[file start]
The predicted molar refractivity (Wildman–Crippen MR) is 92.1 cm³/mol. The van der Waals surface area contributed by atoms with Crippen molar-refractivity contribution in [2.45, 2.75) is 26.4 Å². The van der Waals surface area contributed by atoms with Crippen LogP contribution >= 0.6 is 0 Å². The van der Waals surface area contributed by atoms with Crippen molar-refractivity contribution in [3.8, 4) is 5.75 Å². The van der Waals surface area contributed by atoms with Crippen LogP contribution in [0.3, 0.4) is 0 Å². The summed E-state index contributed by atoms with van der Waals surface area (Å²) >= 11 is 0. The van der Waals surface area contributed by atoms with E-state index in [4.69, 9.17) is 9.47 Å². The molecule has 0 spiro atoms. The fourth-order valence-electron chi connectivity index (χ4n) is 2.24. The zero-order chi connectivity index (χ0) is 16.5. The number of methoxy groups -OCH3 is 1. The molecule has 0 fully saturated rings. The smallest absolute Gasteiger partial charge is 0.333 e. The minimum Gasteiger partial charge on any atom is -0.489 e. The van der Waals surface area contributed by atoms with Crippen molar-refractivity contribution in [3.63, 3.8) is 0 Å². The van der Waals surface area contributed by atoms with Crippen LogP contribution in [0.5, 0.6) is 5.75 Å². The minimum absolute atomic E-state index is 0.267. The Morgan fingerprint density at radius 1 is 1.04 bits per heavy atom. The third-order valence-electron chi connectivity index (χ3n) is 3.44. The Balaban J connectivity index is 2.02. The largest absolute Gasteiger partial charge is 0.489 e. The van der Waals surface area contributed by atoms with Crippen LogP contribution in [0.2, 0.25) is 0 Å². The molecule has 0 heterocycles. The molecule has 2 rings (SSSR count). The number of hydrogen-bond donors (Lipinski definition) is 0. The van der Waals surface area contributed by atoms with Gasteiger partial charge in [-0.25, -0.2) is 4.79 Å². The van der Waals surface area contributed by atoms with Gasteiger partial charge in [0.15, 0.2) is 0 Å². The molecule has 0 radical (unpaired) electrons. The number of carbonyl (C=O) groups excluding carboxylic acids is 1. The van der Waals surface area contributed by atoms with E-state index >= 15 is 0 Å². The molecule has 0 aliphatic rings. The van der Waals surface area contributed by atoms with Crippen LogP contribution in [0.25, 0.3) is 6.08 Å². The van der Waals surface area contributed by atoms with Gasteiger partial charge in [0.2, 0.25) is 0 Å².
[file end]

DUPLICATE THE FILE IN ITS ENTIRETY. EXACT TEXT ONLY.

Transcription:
The predicted molar refractivity (Wildman–Crippen MR) is 92.1 cm³/mol. The van der Waals surface area contributed by atoms with Crippen molar-refractivity contribution in [2.45, 2.75) is 26.4 Å². The van der Waals surface area contributed by atoms with Crippen LogP contribution >= 0.6 is 0 Å². The van der Waals surface area contributed by atoms with Crippen molar-refractivity contribution in [3.8, 4) is 5.75 Å². The van der Waals surface area contributed by atoms with Crippen LogP contribution in [0.3, 0.4) is 0 Å². The summed E-state index contributed by atoms with van der Waals surface area (Å²) >= 11 is 0. The van der Waals surface area contributed by atoms with E-state index in [4.69, 9.17) is 9.47 Å². The molecule has 0 spiro atoms. The fourth-order valence-electron chi connectivity index (χ4n) is 2.24. The zero-order chi connectivity index (χ0) is 16.5. The number of methoxy groups -OCH3 is 1. The molecule has 0 fully saturated rings. The smallest absolute Gasteiger partial charge is 0.333 e. The minimum Gasteiger partial charge on any atom is -0.489 e. The van der Waals surface area contributed by atoms with Crippen molar-refractivity contribution in [3.63, 3.8) is 0 Å². The van der Waals surface area contributed by atoms with Crippen LogP contribution in [0.5, 0.6) is 5.75 Å². The minimum absolute atomic E-state index is 0.267. The Morgan fingerprint density at radius 1 is 1.04 bits per heavy atom. The third-order valence-electron chi connectivity index (χ3n) is 3.44. The Balaban J connectivity index is 2.02. The largest absolute Gasteiger partial charge is 0.489 e. The van der Waals surface area contributed by atoms with Crippen LogP contribution in [0.2, 0.25) is 0 Å². The molecule has 0 heterocycles. The molecule has 2 rings (SSSR count). The number of hydrogen-bond donors (Lipinski definition) is 0. The van der Waals surface area contributed by atoms with Gasteiger partial charge in [-0.25, -0.2) is 4.79 Å². The van der Waals surface area contributed by atoms with Gasteiger partial charge in [0.15, 0.2) is 0 Å². The molecule has 0 radical (unpaired) electrons. The number of carbonyl (C=O) groups excluding carboxylic acids is 1. The van der Waals surface area contributed by atoms with E-state index >= 15 is 0 Å². The molecule has 0 aliphatic rings. The van der Waals surface area contributed by atoms with Crippen LogP contribution in [0.25, 0.3) is 6.08 Å². The van der Waals surface area contributed by atoms with Gasteiger partial charge in [0.2, 0.25) is 0 Å².